In the framework of evaluating the safety of a radioactive waste disposal in deep argillaceous formations and its assessment by the implementer, IRSN and MINES ParisTech built a hydrogeological model of the Paris Basin aquifer system with the aim of identifying radionuclide pathways, estimating transfer times associated with those pathways and locating potential outlets. Such modelling of fluid and mass transport through a sedimentary basin is a recurrent applied geology study. However, recent research shows that in a deep and saline environment, density effects induced by both temperature (to a small extent) and particularly salt concentration can play a major role in the predicted groundwater flow pathways.
The present study highlights the relevance of building a hydrogeological model from the measured hydrogeological and hydrogeochemical parameters by combining the calibration of the piezometric levels and the salinity values simultaneously. The application of this strategy to the Paris Basin shows that the Keuper halite formation (Triassic), located in the eastern part of the basin, can be considered as the unique salt source, provided that the density effects are taken into account in the flow and transport modelling. The calibration requires, in particular, to also take into account some of the basin’s major tectonic faults, which allow vertical hydraulic connections between aquifers and thus allow salt water fluxes toward the shallower formations.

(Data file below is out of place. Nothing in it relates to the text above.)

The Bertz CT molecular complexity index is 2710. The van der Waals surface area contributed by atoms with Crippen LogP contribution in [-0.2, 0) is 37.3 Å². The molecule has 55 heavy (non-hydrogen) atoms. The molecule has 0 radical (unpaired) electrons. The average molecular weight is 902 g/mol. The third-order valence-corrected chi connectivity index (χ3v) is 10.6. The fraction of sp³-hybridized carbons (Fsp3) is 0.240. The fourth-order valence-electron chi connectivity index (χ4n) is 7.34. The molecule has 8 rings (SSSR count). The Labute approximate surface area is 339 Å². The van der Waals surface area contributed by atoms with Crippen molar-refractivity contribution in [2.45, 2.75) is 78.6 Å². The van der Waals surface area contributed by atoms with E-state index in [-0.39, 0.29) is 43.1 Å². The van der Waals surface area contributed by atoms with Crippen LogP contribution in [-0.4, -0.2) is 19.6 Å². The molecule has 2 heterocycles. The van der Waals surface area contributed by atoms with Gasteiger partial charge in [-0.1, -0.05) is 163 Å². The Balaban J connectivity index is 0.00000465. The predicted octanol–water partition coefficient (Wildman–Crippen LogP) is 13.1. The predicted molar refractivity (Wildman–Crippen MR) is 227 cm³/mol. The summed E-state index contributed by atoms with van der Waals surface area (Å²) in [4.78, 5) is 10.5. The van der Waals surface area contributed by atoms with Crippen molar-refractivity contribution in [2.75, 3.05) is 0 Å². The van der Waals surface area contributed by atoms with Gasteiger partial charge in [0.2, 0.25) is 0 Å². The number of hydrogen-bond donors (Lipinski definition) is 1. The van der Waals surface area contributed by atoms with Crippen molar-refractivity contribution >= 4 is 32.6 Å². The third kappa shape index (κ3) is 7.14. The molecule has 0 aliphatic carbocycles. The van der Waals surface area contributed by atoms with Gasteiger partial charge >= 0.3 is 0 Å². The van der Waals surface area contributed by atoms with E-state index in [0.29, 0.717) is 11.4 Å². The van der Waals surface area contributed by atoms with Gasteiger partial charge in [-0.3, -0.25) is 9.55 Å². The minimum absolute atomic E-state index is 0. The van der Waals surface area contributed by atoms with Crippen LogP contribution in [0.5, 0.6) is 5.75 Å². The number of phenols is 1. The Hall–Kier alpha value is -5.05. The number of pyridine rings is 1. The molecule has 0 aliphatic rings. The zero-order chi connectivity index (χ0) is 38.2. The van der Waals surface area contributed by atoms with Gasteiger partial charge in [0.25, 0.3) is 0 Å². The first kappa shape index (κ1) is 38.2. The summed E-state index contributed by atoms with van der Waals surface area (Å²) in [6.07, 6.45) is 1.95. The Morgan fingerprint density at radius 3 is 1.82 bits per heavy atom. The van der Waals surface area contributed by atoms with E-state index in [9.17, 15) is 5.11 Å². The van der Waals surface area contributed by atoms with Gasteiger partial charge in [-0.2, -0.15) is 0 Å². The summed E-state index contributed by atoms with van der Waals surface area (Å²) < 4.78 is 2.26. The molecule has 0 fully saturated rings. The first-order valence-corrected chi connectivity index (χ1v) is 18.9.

The results presented in this paper show that when considering “thermohaline” effects, the model effectively reproduces the observed hydraulic heads and salinity values throughout the entire Paris Basin, whilst at the same time outlining the role of faults and of the geometry of geological formations on salt transport.